Cost of replacing hens......after neighbor dog attack

Discussion in 'Predators and Pests' started by willia03, Apr 8, 2016.

  1. willia03

    willia03 Out Of The Brooder

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    Ok, So a few days ago we caught the neighbors boxer red handed carrying off one of our Appenzeller hens. My husband ran out of the house and dog dropped her. I, being 6.5 months pregnant went out looking for chickens with my husband, found my 5 year olds favorite splash cochin hen full of holes, yet still alive at this point in the yard. Husband went looking though the hills and found a bunch of our flock. At that point we had found 2 dead Gold Laced cochin hens and were missing a Black Copper Maran hen, all laying hens I might add. Later that night our Naraganssett turkey died from the attack. Today my husband went out to clean the coop out, and found a Gold Laced Wyandotte dead in the coop and the Blue Splash cochin dying.

    What I need to know is how much these hens are to replace, how much to tell my neighbor he owes us for replacement cost. He told David he would pay replacement cost to us, so I need to know how much they would cost?

    Thanks in advance

    Mel
     
  2. cavemanrich

    cavemanrich Overrun With Chickens

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    Melrose Park Illinois
    Soo sorry to hear this..... Only way to put a price on this is to go to a source that can replace your chickens and turkey. Buy them and forward the bill to neighbor. Include ALL COSTS. INCLUDING TRAVEL.
    I had a similar situation a year ago, but my chicken lived. She is now blind, but alive. The owner of the dog was (a term I do not want to use) and wanted to justify that his dog entering my yard was OK. Dog got loose. Cant blame the dog. It is just an animal. He keeps his dogs under control since. I did not seek compensation. I'm just glad I have nothing more to do with such neighbor.
    WISHING YOU BEST in this SAD TIME. [​IMG]
     
  3. TimCline

    TimCline Chillin' With My Peeps

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    Inez, ky
    Buy the replacements and send him a bill. But i will add that once the dog comes onto your property, it is just another predator and should be handled as such. Predators come back when given oppritunity.
     
  4. Seabright12

    Seabright12 Out Of The Brooder

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    I've had similar problems. Shouldn't the neighbor have to pay for what a full grown hen would cost and not just a chick?
     
  5. MeepBeep

    MeepBeep Chillin' With My Peeps

    In many states the replacement cost is based on what the States Department of Agriculture determines based on industry prices... Now you can argue it's unfair all you want, as you have time, shipping, feed and care, but in those states legal replacement cost is generally only a few dollars at most (almost always under $5) as foregone and/or lost profits are not considered as part of the replacement value...

    On the other hand you can 'demand' any amount you want or feel is fair, and could even technically have cause to bring a civil suit for more, but the court fees alone (and certainly lawyer fees) will likely negate any additional money you won..
     
    Last edited: Apr 8, 2016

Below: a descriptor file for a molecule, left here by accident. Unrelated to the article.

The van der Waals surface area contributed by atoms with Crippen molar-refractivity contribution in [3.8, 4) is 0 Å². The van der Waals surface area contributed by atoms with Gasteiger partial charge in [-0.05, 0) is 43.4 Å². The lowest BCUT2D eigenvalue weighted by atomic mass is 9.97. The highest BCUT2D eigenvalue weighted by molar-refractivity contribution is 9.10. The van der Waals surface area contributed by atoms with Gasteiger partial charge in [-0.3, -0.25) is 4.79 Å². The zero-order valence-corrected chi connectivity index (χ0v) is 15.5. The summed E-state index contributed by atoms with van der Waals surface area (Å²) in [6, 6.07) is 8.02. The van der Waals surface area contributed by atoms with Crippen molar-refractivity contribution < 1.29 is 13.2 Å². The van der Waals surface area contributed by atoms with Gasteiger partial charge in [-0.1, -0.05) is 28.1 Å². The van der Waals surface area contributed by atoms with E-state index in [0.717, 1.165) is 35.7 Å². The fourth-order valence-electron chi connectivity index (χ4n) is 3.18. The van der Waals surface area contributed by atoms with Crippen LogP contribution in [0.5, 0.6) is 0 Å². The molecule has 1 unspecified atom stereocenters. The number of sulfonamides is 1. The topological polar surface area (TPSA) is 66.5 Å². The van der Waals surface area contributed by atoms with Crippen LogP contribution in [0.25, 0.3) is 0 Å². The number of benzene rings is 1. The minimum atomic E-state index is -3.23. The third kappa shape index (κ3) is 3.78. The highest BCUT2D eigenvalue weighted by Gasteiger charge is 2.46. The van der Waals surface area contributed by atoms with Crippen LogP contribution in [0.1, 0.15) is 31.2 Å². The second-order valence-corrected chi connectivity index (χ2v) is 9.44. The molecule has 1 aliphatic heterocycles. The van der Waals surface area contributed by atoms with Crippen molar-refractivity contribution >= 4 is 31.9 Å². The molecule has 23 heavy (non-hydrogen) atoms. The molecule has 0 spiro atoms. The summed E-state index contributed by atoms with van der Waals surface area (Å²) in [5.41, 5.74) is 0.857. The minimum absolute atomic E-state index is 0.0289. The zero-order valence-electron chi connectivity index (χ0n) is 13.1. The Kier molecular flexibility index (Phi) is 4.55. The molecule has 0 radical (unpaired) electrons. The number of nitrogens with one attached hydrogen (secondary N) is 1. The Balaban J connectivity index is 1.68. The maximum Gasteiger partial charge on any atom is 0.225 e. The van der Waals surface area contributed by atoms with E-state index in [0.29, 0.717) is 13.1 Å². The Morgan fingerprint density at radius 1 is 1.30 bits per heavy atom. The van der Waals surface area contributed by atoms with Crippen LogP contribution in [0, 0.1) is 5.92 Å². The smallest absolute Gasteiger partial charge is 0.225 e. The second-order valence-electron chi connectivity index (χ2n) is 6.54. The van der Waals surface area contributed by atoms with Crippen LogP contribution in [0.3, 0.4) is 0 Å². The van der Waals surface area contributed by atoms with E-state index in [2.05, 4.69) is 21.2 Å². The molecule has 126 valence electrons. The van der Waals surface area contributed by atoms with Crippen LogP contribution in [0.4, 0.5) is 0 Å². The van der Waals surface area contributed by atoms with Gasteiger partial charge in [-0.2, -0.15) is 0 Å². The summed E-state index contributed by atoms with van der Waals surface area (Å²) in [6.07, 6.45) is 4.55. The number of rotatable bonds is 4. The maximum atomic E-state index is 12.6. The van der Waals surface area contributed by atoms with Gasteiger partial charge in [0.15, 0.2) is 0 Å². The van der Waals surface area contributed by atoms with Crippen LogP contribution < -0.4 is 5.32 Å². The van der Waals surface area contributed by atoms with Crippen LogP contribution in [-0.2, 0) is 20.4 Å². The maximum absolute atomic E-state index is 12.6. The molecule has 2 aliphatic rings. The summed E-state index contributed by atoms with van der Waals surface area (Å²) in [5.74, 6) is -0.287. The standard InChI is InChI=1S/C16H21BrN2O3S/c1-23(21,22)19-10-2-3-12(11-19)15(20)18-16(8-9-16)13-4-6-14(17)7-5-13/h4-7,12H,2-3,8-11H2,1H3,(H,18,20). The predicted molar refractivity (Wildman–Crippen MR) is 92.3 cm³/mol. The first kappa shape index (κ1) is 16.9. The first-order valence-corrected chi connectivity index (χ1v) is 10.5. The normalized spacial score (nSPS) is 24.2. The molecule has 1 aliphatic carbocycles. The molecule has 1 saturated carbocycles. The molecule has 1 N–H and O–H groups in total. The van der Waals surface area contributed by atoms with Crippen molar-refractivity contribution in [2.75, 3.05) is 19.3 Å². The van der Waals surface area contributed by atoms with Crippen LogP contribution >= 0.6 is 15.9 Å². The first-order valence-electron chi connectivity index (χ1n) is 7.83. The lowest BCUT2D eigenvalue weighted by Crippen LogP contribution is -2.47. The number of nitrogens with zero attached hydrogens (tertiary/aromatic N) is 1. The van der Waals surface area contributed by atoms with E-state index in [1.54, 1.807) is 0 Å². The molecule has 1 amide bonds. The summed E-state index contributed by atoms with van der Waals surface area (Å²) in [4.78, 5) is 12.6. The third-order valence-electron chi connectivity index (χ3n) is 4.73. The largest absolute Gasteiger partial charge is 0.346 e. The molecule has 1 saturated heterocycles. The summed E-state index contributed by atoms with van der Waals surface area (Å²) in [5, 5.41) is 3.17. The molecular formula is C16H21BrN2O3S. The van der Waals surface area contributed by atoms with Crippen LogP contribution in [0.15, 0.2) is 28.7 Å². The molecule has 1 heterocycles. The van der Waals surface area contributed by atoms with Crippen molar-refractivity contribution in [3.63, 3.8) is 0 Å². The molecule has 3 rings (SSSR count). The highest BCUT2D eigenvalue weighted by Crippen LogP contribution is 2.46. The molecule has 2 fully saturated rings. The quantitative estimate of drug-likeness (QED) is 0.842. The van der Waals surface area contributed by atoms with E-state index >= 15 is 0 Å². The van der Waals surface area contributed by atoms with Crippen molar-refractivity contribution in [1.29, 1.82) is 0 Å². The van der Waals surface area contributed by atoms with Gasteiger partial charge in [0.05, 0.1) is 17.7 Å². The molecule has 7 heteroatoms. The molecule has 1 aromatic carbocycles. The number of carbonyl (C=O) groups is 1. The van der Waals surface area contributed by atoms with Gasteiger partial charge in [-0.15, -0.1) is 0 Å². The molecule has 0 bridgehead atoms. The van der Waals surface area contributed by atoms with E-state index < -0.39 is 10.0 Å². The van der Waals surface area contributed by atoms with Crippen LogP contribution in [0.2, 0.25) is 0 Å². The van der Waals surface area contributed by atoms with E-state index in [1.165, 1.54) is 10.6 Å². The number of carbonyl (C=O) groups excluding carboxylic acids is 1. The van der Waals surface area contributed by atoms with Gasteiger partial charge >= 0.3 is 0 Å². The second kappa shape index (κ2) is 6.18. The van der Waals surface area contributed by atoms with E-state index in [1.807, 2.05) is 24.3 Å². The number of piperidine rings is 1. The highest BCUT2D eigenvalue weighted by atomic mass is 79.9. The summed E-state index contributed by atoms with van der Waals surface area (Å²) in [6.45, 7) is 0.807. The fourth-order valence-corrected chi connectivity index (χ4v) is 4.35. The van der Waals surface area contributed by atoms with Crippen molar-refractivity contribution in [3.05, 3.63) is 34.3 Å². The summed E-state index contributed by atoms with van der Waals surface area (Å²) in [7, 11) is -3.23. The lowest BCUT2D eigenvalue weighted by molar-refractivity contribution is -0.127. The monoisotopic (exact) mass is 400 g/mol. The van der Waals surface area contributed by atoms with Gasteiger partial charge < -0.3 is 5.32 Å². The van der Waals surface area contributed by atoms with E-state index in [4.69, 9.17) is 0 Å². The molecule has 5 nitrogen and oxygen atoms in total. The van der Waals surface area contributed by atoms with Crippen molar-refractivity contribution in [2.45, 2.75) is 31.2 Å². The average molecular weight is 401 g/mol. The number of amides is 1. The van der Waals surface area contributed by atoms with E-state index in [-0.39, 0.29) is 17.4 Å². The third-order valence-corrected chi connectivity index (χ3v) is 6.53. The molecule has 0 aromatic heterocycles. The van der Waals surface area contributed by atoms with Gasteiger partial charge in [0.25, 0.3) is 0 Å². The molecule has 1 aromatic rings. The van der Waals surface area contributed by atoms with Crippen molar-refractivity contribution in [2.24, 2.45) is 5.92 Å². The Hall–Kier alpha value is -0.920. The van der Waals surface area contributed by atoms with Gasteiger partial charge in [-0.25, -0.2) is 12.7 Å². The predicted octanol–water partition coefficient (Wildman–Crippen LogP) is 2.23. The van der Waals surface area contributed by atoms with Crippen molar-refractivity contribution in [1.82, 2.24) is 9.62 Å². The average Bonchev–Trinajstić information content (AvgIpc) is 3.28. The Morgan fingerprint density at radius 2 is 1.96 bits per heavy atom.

6. TimCline

    TimCline Chillin' With My Peeps

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    I was assuming the poster would go buy full grown replacements. But if you would buy chicks, I suppose he could ask for what he had in the originals or what he would have sold them for? I would have probably just shot the dog lol
     
    1 person likes this.
  7. daisygirlfp

    daisygirlfp Out Of The Brooder

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    Have you considered contacting your insurance company and see if they can help you determine the amount of the replacement cost. I would call animal control and file a complaint, chances the dog is'nt licensed or vaccinated and the neighbor will have to pay those costs and you will have documentation of your complaint and loss. If your neighbor still does not want to pay replacement cost then file in small claims. You do not have to buy replacement hens before filing, you just have to determine a fair replacement value that a small claims judge will agree to. I hope you have pictures. So, so sorry. Heartbreaking.

    Your chickens are pets and not agricultural commodities.
     
    Last edited: Apr 8, 2016
  8. MeepBeep

    MeepBeep Chillin' With My Peeps


    You can call them 'pets' all you want but in most states they are considered livestock and thus agricultural commodities as far as the law is concerned...

    If you bring suit in civil court you might be able to persuade a judge/jury they are pets but this going to come with own cost and no guarantee...
     
  9. daisygirlfp

    daisygirlfp Out Of The Brooder

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    Mar 9, 2016
    Minden, Nevada
  10. dmanhefner

    dmanhefner Out Of The Brooder

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    15 to 20 each for grown layers. Look on craigslist for an idea of what mature layers go for in your area. If neighbor is willing to deal then let them. Both of you get receipts, written records, etc. If it happens again call local athorities. If you catch dog in act consider photos, killing not good idea since neighbors seem reasonable but should not be out of question if the dog continues to come back.
     

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